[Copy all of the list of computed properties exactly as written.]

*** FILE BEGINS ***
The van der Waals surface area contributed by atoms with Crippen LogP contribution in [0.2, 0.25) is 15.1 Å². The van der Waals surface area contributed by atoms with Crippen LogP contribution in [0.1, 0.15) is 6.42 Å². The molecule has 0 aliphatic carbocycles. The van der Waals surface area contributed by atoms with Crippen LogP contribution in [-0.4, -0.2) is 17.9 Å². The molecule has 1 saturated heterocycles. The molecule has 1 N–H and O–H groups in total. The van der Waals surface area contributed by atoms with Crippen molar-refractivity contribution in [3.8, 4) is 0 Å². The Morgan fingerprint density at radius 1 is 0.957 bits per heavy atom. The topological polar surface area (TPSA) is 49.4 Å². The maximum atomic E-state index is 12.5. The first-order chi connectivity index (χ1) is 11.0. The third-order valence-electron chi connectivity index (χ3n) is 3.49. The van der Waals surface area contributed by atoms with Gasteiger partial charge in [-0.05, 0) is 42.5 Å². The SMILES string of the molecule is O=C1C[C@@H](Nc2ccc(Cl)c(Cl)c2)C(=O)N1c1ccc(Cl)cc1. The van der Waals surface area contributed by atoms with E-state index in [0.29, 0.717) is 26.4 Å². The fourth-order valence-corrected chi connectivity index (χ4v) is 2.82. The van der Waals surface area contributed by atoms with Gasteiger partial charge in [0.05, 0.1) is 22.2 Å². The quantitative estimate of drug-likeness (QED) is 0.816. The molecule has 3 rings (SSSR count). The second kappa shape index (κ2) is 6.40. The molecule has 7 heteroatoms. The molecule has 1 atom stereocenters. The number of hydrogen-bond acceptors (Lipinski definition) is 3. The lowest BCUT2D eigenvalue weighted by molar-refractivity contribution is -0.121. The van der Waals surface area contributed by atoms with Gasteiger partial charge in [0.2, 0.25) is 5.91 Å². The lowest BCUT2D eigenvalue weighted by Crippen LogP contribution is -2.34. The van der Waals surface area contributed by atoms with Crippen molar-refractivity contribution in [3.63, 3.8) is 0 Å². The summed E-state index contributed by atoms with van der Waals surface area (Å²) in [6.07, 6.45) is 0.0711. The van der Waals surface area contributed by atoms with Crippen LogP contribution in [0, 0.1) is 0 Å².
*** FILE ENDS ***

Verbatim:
The van der Waals surface area contributed by atoms with Crippen LogP contribution in [0.2, 0.25) is 15.1 Å². The van der Waals surface area contributed by atoms with Crippen LogP contribution in [0.1, 0.15) is 6.42 Å². The molecule has 0 aliphatic carbocycles. The van der Waals surface area contributed by atoms with Crippen LogP contribution in [-0.4, -0.2) is 17.9 Å². The molecule has 1 saturated heterocycles. The molecule has 1 N–H and O–H groups in total. The van der Waals surface area contributed by atoms with Crippen molar-refractivity contribution in [3.8, 4) is 0 Å². The Morgan fingerprint density at radius 1 is 0.957 bits per heavy atom. The topological polar surface area (TPSA) is 49.4 Å². The maximum atomic E-state index is 12.5. The first-order chi connectivity index (χ1) is 11.0. The third-order valence-electron chi connectivity index (χ3n) is 3.49. The van der Waals surface area contributed by atoms with Gasteiger partial charge in [-0.05, 0) is 42.5 Å². The SMILES string of the molecule is O=C1C[C@@H](Nc2ccc(Cl)c(Cl)c2)C(=O)N1c1ccc(Cl)cc1. The van der Waals surface area contributed by atoms with E-state index in [0.29, 0.717) is 26.4 Å². The fourth-order valence-corrected chi connectivity index (χ4v) is 2.82. The van der Waals surface area contributed by atoms with Gasteiger partial charge in [0.05, 0.1) is 22.2 Å². The quantitative estimate of drug-likeness (QED) is 0.816. The molecule has 3 rings (SSSR count). The second kappa shape index (κ2) is 6.40. The molecule has 7 heteroatoms. The molecule has 1 atom stereocenters. The number of hydrogen-bond acceptors (Lipinski definition) is 3. The lowest BCUT2D eigenvalue weighted by molar-refractivity contribution is -0.121. The van der Waals surface area contributed by atoms with Gasteiger partial charge in [0.2, 0.25) is 5.91 Å². The lowest BCUT2D eigenvalue weighted by Crippen LogP contribution is -2.34. The van der Waals surface area contributed by atoms with Crippen molar-refractivity contribution in [3.63, 3.8) is 0 Å². The summed E-state index contributed by atoms with van der Waals surface area (Å²) in [6.07, 6.45) is 0.0711. The van der Waals surface area contributed by atoms with Crippen LogP contribution in [0, 0.1) is 0 Å².